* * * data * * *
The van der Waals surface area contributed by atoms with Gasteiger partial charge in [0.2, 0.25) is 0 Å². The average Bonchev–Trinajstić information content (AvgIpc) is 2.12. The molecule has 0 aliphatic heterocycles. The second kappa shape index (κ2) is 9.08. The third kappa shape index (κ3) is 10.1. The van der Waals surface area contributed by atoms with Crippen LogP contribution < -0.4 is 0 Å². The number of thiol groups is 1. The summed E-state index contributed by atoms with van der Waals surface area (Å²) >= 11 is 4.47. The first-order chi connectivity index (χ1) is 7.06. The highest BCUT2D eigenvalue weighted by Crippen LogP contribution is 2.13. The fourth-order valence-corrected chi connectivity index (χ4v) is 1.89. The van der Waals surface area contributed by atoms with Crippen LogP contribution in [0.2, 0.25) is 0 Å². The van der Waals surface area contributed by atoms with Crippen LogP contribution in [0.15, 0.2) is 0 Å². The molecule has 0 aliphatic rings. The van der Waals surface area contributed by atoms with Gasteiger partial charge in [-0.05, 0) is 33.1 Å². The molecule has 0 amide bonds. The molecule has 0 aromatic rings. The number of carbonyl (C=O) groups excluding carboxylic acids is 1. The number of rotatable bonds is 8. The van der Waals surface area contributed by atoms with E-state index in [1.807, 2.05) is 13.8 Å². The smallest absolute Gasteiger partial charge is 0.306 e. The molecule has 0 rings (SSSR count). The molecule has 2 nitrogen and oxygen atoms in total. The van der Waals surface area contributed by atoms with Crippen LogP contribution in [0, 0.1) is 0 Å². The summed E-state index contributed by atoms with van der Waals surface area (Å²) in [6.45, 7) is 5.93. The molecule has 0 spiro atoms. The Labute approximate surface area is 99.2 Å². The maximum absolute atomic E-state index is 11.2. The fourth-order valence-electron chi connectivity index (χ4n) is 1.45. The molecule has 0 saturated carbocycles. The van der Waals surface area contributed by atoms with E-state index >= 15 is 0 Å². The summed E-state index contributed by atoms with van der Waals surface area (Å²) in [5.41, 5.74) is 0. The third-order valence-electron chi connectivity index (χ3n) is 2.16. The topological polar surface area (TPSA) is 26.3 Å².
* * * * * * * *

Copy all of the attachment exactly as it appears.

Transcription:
The van der Waals surface area contributed by atoms with Gasteiger partial charge in [0.2, 0.25) is 0 Å². The average Bonchev–Trinajstić information content (AvgIpc) is 2.12. The molecule has 0 aliphatic heterocycles. The second kappa shape index (κ2) is 9.08. The third kappa shape index (κ3) is 10.1. The van der Waals surface area contributed by atoms with Crippen LogP contribution < -0.4 is 0 Å². The number of thiol groups is 1. The summed E-state index contributed by atoms with van der Waals surface area (Å²) >= 11 is 4.47. The first-order chi connectivity index (χ1) is 7.06. The highest BCUT2D eigenvalue weighted by Crippen LogP contribution is 2.13. The fourth-order valence-corrected chi connectivity index (χ4v) is 1.89. The van der Waals surface area contributed by atoms with Crippen LogP contribution in [0.2, 0.25) is 0 Å². The van der Waals surface area contributed by atoms with Crippen LogP contribution in [0.15, 0.2) is 0 Å². The molecule has 0 aliphatic rings. The van der Waals surface area contributed by atoms with Gasteiger partial charge in [-0.05, 0) is 33.1 Å². The molecule has 0 amide bonds. The molecule has 0 aromatic rings. The number of carbonyl (C=O) groups excluding carboxylic acids is 1. The number of rotatable bonds is 8. The van der Waals surface area contributed by atoms with E-state index in [1.807, 2.05) is 13.8 Å². The smallest absolute Gasteiger partial charge is 0.306 e. The molecule has 0 rings (SSSR count). The molecule has 2 nitrogen and oxygen atoms in total. The van der Waals surface area contributed by atoms with Crippen LogP contribution in [0, 0.1) is 0 Å². The summed E-state index contributed by atoms with van der Waals surface area (Å²) in [6.45, 7) is 5.93. The molecule has 0 spiro atoms. The Labute approximate surface area is 99.2 Å². The maximum absolute atomic E-state index is 11.2. The fourth-order valence-electron chi connectivity index (χ4n) is 1.45. The molecule has 0 saturated carbocycles. The van der Waals surface area contributed by atoms with E-state index >= 15 is 0 Å². The summed E-state index contributed by atoms with van der Waals surface area (Å²) in [5.41, 5.74) is 0. The third-order valence-electron chi connectivity index (χ3n) is 2.16. The topological polar surface area (TPSA) is 26.3 Å².